Text of the note delivered to the State Department by the Soviet Embassy in Washington:

The Embassy of the Union of Soviet Socialist Republics in the United States of America deems it necessary to state the following to the Department of State of the United States of America.

On Aug. 1, 1985, in Rome, Italy, Soviet diplomatic officer V.S. Yurchenko, who was there on a short-term business trip, vanished without a trace.

In mid-October, that is, 2 1/2 months after that, the State Department officially confirmed that V.S. Yurchenko was on the territory of the United States. In that context it was asserted that he had allegedly made a request that political asylum be granted him in the United States. However, despite the numerous persistent demands of the U.S.S.R. Embassy in the U.S.A. that a personal meeting be arranged for the Soviet representatives with V.S. Yurchenko, the embassy was constantly denied such a meeting under the pretext that Yurchenko himself allegedly did not want it. At the same time, clearly with the connivance of the U.S. special services, an unbridled anti-Soviet campaign was unleashed in the U.S. mass media to discredit V.S. Yurchenko, to create an impression that he had betrayed his country and had been cooperating with the U.S. intelligence services already for many years.

On Nov. 2, V.S. Yurchenko came in person to the Soviet Embassy in Washington and said that he had been forcibly abducted by some unknown persons in a street in Rome. Unconscious and under the effect of some strong drugs, he was brought from Italy to the U.S.A., where all this time he was kept in isolation and denied the possibility to get in touch with Soviet official representatives. During all this time, while in the hands of the U.S. special services, V.S. Yurchenko was constantly under intensive psychological pressure, was forced to take some drugs in the attempt to get from him information of interest to the American intelligence services.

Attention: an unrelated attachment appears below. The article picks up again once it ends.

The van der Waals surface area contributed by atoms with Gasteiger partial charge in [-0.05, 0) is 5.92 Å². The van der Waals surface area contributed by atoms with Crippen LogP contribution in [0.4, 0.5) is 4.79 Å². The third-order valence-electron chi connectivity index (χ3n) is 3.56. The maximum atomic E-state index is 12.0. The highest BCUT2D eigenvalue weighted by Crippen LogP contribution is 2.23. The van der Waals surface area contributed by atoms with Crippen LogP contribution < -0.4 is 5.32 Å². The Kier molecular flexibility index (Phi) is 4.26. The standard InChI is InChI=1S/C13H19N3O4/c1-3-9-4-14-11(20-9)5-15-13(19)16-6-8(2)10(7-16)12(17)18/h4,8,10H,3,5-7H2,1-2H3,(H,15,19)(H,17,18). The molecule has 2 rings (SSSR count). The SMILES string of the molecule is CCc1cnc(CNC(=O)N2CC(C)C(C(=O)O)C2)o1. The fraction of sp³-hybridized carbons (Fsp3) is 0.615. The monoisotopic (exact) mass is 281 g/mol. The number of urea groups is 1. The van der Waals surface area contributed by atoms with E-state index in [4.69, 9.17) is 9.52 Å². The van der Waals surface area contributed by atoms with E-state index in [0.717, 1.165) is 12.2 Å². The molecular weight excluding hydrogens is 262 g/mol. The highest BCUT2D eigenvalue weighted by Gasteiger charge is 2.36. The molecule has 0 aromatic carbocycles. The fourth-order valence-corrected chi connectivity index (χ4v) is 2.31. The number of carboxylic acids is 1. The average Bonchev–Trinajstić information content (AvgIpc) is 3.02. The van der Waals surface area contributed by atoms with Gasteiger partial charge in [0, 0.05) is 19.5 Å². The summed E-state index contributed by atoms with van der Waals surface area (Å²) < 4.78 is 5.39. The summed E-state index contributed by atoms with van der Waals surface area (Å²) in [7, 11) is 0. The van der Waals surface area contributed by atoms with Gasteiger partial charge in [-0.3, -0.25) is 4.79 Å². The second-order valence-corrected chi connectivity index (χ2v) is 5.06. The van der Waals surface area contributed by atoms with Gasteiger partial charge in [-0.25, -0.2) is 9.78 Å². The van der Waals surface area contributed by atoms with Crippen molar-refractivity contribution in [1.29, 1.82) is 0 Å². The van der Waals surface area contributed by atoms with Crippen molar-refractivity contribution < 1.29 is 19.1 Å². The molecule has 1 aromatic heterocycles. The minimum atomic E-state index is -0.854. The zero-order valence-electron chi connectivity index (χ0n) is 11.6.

Due only to the momentary lapse of attention on the part of the persons watching him, V.S. Yurchenko was able to break out to freedom and come to the Soviet Embassy.

It is quite clear that what is involved is a preplanned monstrously inhumane operation of the American special services to abduct and forcibly detain a Soviet diplomat. The above unprecedented actions cannot be described as other than a flagrant trampling upon human rights and dignity, a gross violation of elementary norms of relations between states and of international law, as another concrete manifestation of state terrorism on the part of the U.S. authorities.

The embassy declares a resolute protest to the Department of State and demands that the persons guilty of the criminal act committed against V.S. Yurchenko be severely punished and that the American side apologize for its actions. It goes without saying that V.S. Yurchenko should be given an unimpeded possibility to depart for the Soviet Union.